Another Hamas official said the group already felt it was being sidelined by the sea bridge backed by the U.S., U.A.E. and other partners to deliver aid to Gaza. The humanitarian corridor was negotiated directly with the municipality of Gaza City without the group being consulted, the official said. He said Hamas was also nervous about the involvement of Mohammed Dahlan, a former senior member of Fatah who was the head of security in Gaza for the Palestinian Authority before going into exile in the U.A.E.

More broadly, Hamas wants security to be handled by forces that would be apolitical but would operate with the militant group’s approval, Husam Badran, a member of Hamas’s political bureau, said in a recent interview. He said that security in recent weeks has been handled by volunteer militias in the southern city of Rafah and in the north, with the group’s approval, to replace the Hamas-run police after it had been targeted by the Israeli military.

“There was a consensus [between Palestinian groups] to form this security institution," Badran said.

But the Hamas official said any permanent security arrangement should be overseen by a future Palestinian unity cabinet backed by all factions, not foreign entities. “Security would be the responsibility of the government of national accord," he said.

Wealthy Gulf states have said they won’t pay for security forces or help rebuild Gaza, as envisioned under the emerging aid plan, unless Israel agrees to a process creating a Palestinian state—an idea Netanyahu has rejected. Secretary of State Antony Blinken arrived in Jeddah, Saudi Arabia, on Wednesday to discuss postwar planning, with Saudi Arabia expected to shoulder a heavy financial burden for rebuilding Gaza.

Israel has approached several prominent Palestinians for participation, the officials said, including the Palestinian Authority’s top intelligence official, Majid Faraj; West Bank businessman Bashar Masri and Dahlan.

Netanyahu has opposed the involvement of Dahlan and Faraj, who is a Fatah member, according to an Israeli official. Ophir Falk, a senior diplomatic adviser to Netanyahu, said the Palestinian Authority isn’t the right body to take over Gaza because it hasn’t condemned the Oct. 7 attacks and continues to pay stipends to individuals or their relatives killed during attacks on Israelis, a policy Palestinian officials say provides necessary welfare payments to needy families.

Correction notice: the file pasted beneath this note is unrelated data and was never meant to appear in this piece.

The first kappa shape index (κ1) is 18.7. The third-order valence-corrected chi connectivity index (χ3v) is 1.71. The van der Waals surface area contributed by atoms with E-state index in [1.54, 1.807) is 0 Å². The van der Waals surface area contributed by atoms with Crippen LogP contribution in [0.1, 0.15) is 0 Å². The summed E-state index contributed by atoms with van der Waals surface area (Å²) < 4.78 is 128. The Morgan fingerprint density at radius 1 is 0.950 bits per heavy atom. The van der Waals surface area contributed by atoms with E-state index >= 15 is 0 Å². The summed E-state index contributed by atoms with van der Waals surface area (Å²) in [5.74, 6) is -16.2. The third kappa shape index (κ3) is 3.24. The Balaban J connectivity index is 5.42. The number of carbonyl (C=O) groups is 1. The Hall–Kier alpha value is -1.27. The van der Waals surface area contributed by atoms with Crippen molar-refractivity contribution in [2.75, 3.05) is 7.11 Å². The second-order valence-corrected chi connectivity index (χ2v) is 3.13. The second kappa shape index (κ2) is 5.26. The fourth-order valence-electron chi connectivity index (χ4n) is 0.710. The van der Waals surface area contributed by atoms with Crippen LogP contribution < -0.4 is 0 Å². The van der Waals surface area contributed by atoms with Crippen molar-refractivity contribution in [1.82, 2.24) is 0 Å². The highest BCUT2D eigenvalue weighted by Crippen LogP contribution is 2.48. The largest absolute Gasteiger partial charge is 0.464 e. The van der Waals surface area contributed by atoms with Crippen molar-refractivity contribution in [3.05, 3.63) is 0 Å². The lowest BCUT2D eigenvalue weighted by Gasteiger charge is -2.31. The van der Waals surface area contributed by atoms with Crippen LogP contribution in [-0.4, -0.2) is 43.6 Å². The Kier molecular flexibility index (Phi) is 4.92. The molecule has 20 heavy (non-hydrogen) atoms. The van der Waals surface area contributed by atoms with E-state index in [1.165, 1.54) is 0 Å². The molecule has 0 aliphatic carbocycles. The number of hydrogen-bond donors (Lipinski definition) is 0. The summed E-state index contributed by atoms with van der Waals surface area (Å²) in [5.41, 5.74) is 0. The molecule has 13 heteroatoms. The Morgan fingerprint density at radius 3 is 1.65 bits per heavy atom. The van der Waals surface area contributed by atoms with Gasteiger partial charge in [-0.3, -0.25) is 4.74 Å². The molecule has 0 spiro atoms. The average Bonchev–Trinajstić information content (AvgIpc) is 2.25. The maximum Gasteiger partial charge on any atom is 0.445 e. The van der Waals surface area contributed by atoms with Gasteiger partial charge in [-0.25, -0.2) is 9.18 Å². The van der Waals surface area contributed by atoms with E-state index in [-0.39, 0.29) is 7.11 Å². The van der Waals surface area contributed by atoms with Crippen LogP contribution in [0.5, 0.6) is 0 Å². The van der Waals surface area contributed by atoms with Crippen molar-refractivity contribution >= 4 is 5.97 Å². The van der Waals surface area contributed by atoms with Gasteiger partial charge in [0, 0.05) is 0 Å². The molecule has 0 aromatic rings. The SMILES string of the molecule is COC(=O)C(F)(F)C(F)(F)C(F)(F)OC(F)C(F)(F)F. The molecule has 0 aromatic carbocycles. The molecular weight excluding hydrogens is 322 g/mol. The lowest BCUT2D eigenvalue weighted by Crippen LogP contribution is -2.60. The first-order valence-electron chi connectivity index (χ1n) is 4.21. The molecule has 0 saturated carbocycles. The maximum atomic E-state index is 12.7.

“We need someone who doesn’t want to murder Jews to step to the plate. That can happen once Hamas is destroyed in Gaza. That is within reach," he said.

Dahlan has also made it clear he won’t be involved in ruling Gaza, the officials said. Dahlan, who lives in Abu Dhabi, oversaw Palestinian security forces that fought Hamas in 2006 and is seen as a proxy for the U.A.E.’s interests in postwar Gaza.

Masri declined to comment. Dahlan and Faraj didn’t respond to requests for comment.

In an interview with The Wall Street Journal last year, Dahlan said he wasn’t interested in returning to Gaza to run a government and said Israel and the West must accept that Hamas can’t be totally eradicated and will need to play a role in future governance. “I am no friend of Hamas," Dahlan said. “But do you think anybody is going to be able to run to make peace without Hamas?"

Israel initially imposed an almost total siege on Gaza after Oct. 7, when thousands of Hamas fighters stormed across the border in a surprise attack, killing about 1,200 people, most of them civilians, and taking more than 200 hostages. Israel’s response has killed more than 31,000 Palestinians, mostly women and children, according to Palestinian health authorities whose figures don’t distinguish between civilians and combatants.

Israel and Hamas resumed talks this week for a six-week cease-fire that would free some 40 hostages and allow more humanitarian aid into the Gaza Strip, where more than one million people are experiencing famine-like conditions, according to food-insecurity experts.

Israel has allowed in food, medicine and other essential items after close inspection, but aid hasn’t reached much of Gaza’s north since it descended into lawlessness in recent weeks.

Under pressure from the U.S., Israel has allowed more trucks to enter Gaza, opened a new land crossing and is involved in the Mediterranean Sea route for food deliveries. It still amounts to a fraction of what Gazans need.

Write to Summer Said at, Dov Lieber at and Benoit Faucon at